WASHINGTON, D.C. - U.S. Senator Tammy Baldwin hosted a virtual roundtable with local leaders from across Wisconsin to call for more emergency relief funding for states and localities to respond to COVID-19 and cover budgetary shortfalls that have resulted from the public health emergency and economic crisis. Senator Baldwin was joined by Green Bay Mayor Eric Genrich, La Crosse Mayor Tim Kabat, Marathon County Board of Supervisors Chair Kurt Gibbs, and American Federation of Teachers-Wisconsin President Kim Kohlhaas.
In May, the U.S. House of Representatives passed the HEROES Act, which includes federal support for state and local COVID-19 response and recovery efforts. The funding includes $500 billion for states, $375 billion for local governments and $20 billion to tribes. Senate Republicans have not taken up that legislation for more than four months and made a recent proposal that didn’t include any federal funding to help states and localities with their budgets.
“Local governments in Wisconsin have been on the frontlines of our fight against the COVID-19 pandemic. They’ve had to cover unanticipated expenses to respond to the pandemic and provide a lifeline to families and businesses, keeping renters in their homes and businesses afloat,” said Senator Baldwin. “Mitch McConnell and Senate Republicans have not put forward a proposal that includes federal funding to help states and localities with their budgets. It is past time to take action in the Senate to pass bipartisan legislation that delivers more federal funding for schools to safely reopen, and helps local governments pay essential workers and provide essential services.”
Watch the full conversation with Senator Baldwin and local officials here:
Local officials across Wisconsin have reached out to Senator Baldwin’s office about the need for more funding from the federal government so they can continue supporting essential workers and essential services during the pandemic. As state and local governments report anticipated cuts to their budgets, this will invariably affect such services as public schools, social services and health departments, with widespread economic consequences. Local and state governments expect cuts in services to local health departments which employ essential workers during the COVID-19 pandemic, as well as child welfare workers, social workers, firefighters and more employees. Many county and state governments have been forced to furlough workers due to the pandemic, and without funding, these furloughs could become permanent job losses. Decreased local government spending may lead to a $344 billion decrease in economic output and 4.9 million fewer jobs.
The full conversation with Senator Baldwin and local officials is available on YouTube here.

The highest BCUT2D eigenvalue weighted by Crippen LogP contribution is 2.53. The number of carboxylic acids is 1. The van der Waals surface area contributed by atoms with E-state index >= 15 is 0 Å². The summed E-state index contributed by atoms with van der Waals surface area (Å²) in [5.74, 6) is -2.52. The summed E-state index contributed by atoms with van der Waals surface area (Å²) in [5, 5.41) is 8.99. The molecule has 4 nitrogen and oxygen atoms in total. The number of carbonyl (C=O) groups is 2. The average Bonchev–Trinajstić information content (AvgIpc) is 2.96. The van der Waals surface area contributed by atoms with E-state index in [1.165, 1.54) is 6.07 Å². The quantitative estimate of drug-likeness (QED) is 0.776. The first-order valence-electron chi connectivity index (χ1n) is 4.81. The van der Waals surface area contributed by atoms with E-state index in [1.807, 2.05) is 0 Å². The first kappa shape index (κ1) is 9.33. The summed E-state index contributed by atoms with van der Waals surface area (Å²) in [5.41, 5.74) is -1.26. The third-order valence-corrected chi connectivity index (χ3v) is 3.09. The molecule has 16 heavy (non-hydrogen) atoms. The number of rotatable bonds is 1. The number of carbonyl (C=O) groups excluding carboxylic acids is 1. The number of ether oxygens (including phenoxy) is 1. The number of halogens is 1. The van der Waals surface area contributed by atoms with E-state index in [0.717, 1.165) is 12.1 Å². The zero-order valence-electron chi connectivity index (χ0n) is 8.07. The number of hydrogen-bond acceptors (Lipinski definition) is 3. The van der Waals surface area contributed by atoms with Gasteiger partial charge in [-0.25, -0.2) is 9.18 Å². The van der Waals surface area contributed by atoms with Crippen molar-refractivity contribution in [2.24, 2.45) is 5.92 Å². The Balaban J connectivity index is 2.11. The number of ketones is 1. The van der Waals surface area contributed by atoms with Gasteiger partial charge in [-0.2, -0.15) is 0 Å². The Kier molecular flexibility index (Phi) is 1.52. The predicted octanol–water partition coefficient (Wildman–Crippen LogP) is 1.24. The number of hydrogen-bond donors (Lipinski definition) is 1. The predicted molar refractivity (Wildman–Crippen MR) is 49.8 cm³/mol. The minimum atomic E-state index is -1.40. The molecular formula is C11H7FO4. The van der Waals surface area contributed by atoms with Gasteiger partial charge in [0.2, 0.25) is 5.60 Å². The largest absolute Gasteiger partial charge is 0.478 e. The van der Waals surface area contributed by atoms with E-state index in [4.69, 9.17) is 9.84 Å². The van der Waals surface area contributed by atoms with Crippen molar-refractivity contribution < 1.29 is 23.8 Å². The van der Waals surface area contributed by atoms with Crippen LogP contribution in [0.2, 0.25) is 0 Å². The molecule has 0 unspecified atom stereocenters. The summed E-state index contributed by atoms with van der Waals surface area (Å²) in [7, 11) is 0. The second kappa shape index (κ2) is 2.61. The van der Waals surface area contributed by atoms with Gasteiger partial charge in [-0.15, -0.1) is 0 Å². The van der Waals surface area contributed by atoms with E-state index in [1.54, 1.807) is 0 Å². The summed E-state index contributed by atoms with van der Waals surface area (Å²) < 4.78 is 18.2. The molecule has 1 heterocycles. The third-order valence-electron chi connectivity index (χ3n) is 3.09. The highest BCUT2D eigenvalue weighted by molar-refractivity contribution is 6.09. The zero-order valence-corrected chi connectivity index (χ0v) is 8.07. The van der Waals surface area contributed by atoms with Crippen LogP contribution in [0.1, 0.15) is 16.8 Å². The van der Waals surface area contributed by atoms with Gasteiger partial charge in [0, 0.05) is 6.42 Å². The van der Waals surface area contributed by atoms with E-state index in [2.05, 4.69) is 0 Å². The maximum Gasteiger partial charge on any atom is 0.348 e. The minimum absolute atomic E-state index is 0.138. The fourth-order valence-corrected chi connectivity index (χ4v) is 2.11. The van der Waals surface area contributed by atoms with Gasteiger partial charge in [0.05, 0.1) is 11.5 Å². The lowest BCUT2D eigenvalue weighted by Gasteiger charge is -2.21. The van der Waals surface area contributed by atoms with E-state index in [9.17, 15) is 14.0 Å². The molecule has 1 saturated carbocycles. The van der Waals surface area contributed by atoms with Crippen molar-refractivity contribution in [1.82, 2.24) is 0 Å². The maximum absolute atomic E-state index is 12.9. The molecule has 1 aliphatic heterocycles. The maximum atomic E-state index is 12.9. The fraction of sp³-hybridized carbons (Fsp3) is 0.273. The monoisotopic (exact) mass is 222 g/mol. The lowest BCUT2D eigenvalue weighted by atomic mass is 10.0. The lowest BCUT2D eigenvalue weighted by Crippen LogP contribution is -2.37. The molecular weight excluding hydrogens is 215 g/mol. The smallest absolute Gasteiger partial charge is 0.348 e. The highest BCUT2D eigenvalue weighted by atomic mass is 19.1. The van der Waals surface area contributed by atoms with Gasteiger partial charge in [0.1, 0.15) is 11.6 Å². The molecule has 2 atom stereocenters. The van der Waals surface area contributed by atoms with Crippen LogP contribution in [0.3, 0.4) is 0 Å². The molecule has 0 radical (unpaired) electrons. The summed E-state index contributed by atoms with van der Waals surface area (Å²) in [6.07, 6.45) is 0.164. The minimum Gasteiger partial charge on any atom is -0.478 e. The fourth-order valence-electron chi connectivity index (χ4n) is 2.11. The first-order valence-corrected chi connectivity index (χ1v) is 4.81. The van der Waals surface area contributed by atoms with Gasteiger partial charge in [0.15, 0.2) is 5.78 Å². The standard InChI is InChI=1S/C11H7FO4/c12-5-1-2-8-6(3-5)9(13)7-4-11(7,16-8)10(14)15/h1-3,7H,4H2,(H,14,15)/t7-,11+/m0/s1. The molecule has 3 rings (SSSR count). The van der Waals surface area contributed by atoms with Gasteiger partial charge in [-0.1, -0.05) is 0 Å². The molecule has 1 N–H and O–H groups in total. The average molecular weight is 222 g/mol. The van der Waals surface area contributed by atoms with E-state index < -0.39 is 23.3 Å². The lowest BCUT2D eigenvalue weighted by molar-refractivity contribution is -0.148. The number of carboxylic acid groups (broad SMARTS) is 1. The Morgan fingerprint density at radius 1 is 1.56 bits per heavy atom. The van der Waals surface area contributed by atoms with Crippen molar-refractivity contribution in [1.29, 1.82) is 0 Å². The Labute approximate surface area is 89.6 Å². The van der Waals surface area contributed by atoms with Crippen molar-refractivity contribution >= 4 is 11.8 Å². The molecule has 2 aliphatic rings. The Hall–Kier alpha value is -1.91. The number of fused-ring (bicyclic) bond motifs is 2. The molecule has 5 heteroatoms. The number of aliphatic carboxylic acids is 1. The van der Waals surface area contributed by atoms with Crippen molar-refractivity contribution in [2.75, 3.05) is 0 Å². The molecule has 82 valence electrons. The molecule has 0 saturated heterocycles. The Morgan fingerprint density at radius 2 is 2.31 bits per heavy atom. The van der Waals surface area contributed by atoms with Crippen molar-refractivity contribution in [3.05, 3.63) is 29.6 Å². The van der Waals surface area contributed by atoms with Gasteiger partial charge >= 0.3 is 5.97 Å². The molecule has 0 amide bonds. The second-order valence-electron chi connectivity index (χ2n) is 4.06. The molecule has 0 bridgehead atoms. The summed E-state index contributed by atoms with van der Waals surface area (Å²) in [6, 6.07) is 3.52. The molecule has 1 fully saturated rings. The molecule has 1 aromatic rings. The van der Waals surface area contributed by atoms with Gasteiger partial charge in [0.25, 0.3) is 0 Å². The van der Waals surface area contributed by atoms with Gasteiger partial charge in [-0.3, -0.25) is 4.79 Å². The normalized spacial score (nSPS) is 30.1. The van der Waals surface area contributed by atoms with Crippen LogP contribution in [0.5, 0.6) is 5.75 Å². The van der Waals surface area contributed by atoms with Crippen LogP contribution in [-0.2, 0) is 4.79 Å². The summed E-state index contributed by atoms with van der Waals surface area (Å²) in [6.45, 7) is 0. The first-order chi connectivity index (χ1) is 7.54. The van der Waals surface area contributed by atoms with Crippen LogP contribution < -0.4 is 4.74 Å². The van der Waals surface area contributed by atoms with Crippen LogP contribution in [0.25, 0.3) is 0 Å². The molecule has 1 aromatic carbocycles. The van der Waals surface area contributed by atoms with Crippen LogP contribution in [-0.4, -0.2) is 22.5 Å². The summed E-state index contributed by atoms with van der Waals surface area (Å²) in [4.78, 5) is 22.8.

“We really do need this sizable investment on the part of our federal government to stand us up and more importantly, to support our citizens, many of whom are without employment. Nearly 20,000 people who are out of work here in the Green Bay Area and in desperate need of support. So I’m very thankful that Senator Baldwin is advocating for the policies that we really think are necessary in Washington,” said Green Bay Mayor Eric Genrich. Mayor Genrich’s remarks begin at 5:30 in the video.
La Crosse Mayor Tim Kabat said, “We are having to make reductions in personnel and we're doing everything we can to avoid reducing police and fire on our streets and those public safety positions. But the reality is, we're having to make those tough choices in those departments as well. The initial CARES Act funding was helpful, but we really need to be made whole when it comes to our revenues.” Mayor Kabat’s remarks begin at 11:25 in the video.
“In Wisconsin, the counties are charged with the responsibility of maintaining infrastructure throughout the state, including the county highways, the state roads and the interstate system. When our resources are stretched, some of those levels of services that are provided there are also cut. The demands that the county is receiving on its health department, as you're well aware with the pandemic, is huge. And the struggle is that we're getting through this year by not replacing individuals as they retire and using up reserves - that is going to be a huge impact come next year,” said Marathon County Board of Supervisors Chair Kurt Gibbs. Mr. Gibbs’ remarks begin at 16:30 in the video.
“These stories are real. What's happening in our communities is real. Every aspect of our system is struggling and the schools are no different. Our budgets reflect our priorities. And without funding to support schools reopening, it definitely doesn't feel like it's a priority. It doesn't feel like the safety of our students and our staff is a priority,” said Kim Kohlhaas, President of the Wisconsin Chapter of the American Federation of Teachers. Ms. Kohlhaas’ remarks begin at 22:20.